The opinion of the court was delivered by: (Judge Muir)
Case transferred 09/05/03
(Magistrate Judge Smyser)
THE BACKGROUND OF THIS ORDER IS AS FOLLOWS:
Plaintiff Scott J. Binsack, Sr., initiated this civil rights action pursuant to 28 U.S.C. § 1983 on July 10, 2003, by filing a complaint in the United States District Court for the Eastern District of Pennsylvania. Binsack asserts a number of federal and state claims in his complaint. Upon its transfer to this court, the Clerk of Court assigned the case to us and referred it to Magistrate Judge J. Andrew Smyser for preliminary consideration. Although Binsack filed this case pro se, by order dated December 1, 2003, Binsack's motion to appoint counsel was conditionally granted by Magistrate Judge Smyser. On December 10, 2003, two attorneys entered appearances on behalf of Binsack.
Some of Binsack's claims were dismissed in our order of July 8, 2004, in which we granted a motion for such relief. A number of Binsack's other claims were resolved in our order of November 2, 2004, in which we granted two defense motions for summary judgment. Binsack's remaining claims are that his Eighth Amendment rights were violated as a result of the Defendants' alleged deliberate indifference to his serious medical needs and their excessive use of force, and state law claims of medical malpractice, "malicious process," "abuse of process," and "wrongful use of proceedings."
Six separate motions for summary judgment have been filed by the Defendants. Those motions encompass all of Binsack's remaining claims. Supporting and opposing briefs were filed in connection with each of those motions and the time for reply briefs expired with no such briefs being filed. On December 16, 2005, Magistrate Judge Smyser issued a twenty-six page report recommending that summary judgment be granted in favor of the Defendants as to all of Binsack's federal claims and that Binsack's state-law claims be dismissed.
The time allowed for the parties to file objections to the Report and Recommendation expired on January 9, 2006, and to this date no objections have been filed. The Magistrate Judge's Report and Recommendation is ripe for disposition. When no objections are filed to such a report, we need only review that report as we in our discretion deem appropriate. Thomas v. Arn, 474 U.S. 145, 151-52 (1985).
Summary judgment is appropriate only when there is no genuine issue of material fact which is unresolved and the moving party is entitled to a judgment as a matter of law. Fed. R. Civ. P. 56(c). The United States Supreme Court has stated that in the context of a motion for summary judgment a material fact is one which might affect the outcome of the suit under relevant substantive law. See Anderson v. Liberty Lobby, Inc., 477 U.S. 242 (1986).
The Supreme Court also stated in Anderson that a dispute about a material fact is "genuine" if "the evidence is such that a reasonable jury could return a verdict for the non-moving party." Id. at 248. "Where the record taken as a whole could not lead a rational trier of fact to find for the non-moving party, there is no 'genuine issue for trial.'" Matsushita Electric Industrial Company, Ltd. v. Zenith Radio Corporation, 475 U.S. 574, 587 (1986).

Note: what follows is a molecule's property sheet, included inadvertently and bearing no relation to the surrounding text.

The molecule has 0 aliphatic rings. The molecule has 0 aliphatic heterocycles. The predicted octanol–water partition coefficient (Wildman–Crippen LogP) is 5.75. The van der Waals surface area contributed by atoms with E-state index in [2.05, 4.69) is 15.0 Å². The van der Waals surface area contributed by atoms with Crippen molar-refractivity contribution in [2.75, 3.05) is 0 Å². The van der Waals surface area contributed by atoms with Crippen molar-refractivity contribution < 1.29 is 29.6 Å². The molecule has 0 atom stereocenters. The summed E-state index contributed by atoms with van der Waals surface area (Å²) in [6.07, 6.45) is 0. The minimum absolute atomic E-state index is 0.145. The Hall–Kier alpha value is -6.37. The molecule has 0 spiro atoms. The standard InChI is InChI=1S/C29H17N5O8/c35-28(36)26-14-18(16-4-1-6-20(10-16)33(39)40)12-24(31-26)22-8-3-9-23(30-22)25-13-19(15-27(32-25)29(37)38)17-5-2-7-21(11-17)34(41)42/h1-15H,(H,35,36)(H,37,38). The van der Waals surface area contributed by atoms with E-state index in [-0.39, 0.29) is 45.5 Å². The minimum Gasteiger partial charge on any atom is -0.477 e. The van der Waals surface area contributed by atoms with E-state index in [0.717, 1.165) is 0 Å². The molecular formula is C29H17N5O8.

When addressing such a motion, our inquiry focuses on "whether the evidence presents a sufficient disagreement to require submission to the jury or whether it is so one-sided that one party must prevail as a matter of law." Anderson v. Liberty Lobby, Inc., 477 U.S. 242, 251-52 (1986)(emphasis added).
As summarized by the Advisory Committee On Civil Rules, "[t]he very mission of the summary judgment procedure is to pierce the pleadings and to assess the proof in order to see whether there is a genuine need for trial." Fed. R. Civ. P. 56 advisory committee note to 1963 Amendment.
The Defendants filed in connection with their summary judgment motions statements of material facts. The assertions set forth in those statements are supported by the evidence of record. The Defendants' statements establish that none of them was deliberately indifferent to any of Binsack's serious medical needs. Although Binsack attempts to dispute a number of the factual assertions set forth in the Defendants' statements, we agree with Magistrate Smyser's conclusion that none of Binsack's disputes as to material facts is supported by the record. We agree with Magistrate Judge Smyser's conclusion that Binsack has failed to present sufficient evidence to create a dispute of any material fact with respect to the claims based on the Defendants' medical treatment. We will grant the defendants' motions for summary judgment as to those claims.
With respect to Binsack's remaining federal claims, the Magistrate Judge recommends that summary judgment be granted because Binsack failed to exhaust his administrative remedies with respect to those claims. The evidentiary record confirms that determination. We will grant the Defendants' motions for summary judgment as to all of ...